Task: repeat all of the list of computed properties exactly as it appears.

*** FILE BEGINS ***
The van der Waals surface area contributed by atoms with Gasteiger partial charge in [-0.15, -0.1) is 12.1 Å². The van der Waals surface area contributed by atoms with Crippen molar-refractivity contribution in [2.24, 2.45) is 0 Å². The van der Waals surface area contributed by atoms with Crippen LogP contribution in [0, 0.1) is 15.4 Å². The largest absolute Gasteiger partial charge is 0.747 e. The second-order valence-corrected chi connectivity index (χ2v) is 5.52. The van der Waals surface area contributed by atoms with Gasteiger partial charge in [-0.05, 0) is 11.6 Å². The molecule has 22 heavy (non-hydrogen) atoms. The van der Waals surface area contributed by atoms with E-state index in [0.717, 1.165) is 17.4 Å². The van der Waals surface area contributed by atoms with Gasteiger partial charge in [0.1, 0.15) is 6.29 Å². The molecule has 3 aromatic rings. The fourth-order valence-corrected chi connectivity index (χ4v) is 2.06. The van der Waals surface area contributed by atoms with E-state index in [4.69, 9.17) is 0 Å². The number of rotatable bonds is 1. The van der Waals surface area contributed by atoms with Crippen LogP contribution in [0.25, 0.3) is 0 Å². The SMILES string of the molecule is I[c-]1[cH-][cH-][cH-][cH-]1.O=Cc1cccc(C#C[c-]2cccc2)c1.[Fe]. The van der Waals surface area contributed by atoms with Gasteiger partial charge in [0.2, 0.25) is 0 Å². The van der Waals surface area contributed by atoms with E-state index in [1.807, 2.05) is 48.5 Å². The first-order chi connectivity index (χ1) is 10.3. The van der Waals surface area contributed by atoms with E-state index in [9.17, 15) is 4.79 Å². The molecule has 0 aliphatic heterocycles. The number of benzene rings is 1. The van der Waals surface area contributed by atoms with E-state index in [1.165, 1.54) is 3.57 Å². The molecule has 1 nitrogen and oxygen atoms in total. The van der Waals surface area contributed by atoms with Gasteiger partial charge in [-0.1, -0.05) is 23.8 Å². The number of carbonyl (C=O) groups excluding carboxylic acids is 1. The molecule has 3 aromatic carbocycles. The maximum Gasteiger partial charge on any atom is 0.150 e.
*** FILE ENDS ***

The van der Waals surface area contributed by atoms with Gasteiger partial charge in [-0.15, -0.1) is 12.1 Å². The van der Waals surface area contributed by atoms with Crippen molar-refractivity contribution in [2.24, 2.45) is 0 Å². The van der Waals surface area contributed by atoms with Crippen LogP contribution in [0, 0.1) is 15.4 Å². The largest absolute Gasteiger partial charge is 0.747 e. The second-order valence-corrected chi connectivity index (χ2v) is 5.52. The van der Waals surface area contributed by atoms with Gasteiger partial charge in [-0.05, 0) is 11.6 Å². The molecule has 22 heavy (non-hydrogen) atoms. The van der Waals surface area contributed by atoms with E-state index in [0.717, 1.165) is 17.4 Å². The van der Waals surface area contributed by atoms with Gasteiger partial charge in [0.1, 0.15) is 6.29 Å². The molecule has 3 aromatic rings. The fourth-order valence-corrected chi connectivity index (χ4v) is 2.06. The van der Waals surface area contributed by atoms with E-state index in [4.69, 9.17) is 0 Å². The number of rotatable bonds is 1. The van der Waals surface area contributed by atoms with Crippen LogP contribution in [0.25, 0.3) is 0 Å². The SMILES string of the molecule is I[c-]1[cH-][cH-][cH-][cH-]1.O=Cc1cccc(C#C[c-]2cccc2)c1.[Fe]. The van der Waals surface area contributed by atoms with Gasteiger partial charge in [0.2, 0.25) is 0 Å². The van der Waals surface area contributed by atoms with E-state index in [1.807, 2.05) is 48.5 Å². The first-order chi connectivity index (χ1) is 10.3. The van der Waals surface area contributed by atoms with E-state index in [9.17, 15) is 4.79 Å². The molecule has 0 aliphatic heterocycles. The number of benzene rings is 1. The van der Waals surface area contributed by atoms with E-state index in [1.165, 1.54) is 3.57 Å². The molecule has 1 nitrogen and oxygen atoms in total. The van der Waals surface area contributed by atoms with Gasteiger partial charge in [-0.1, -0.05) is 23.8 Å². The number of carbonyl (C=O) groups excluding carboxylic acids is 1. The molecule has 3 aromatic carbocycles. The maximum Gasteiger partial charge on any atom is 0.150 e.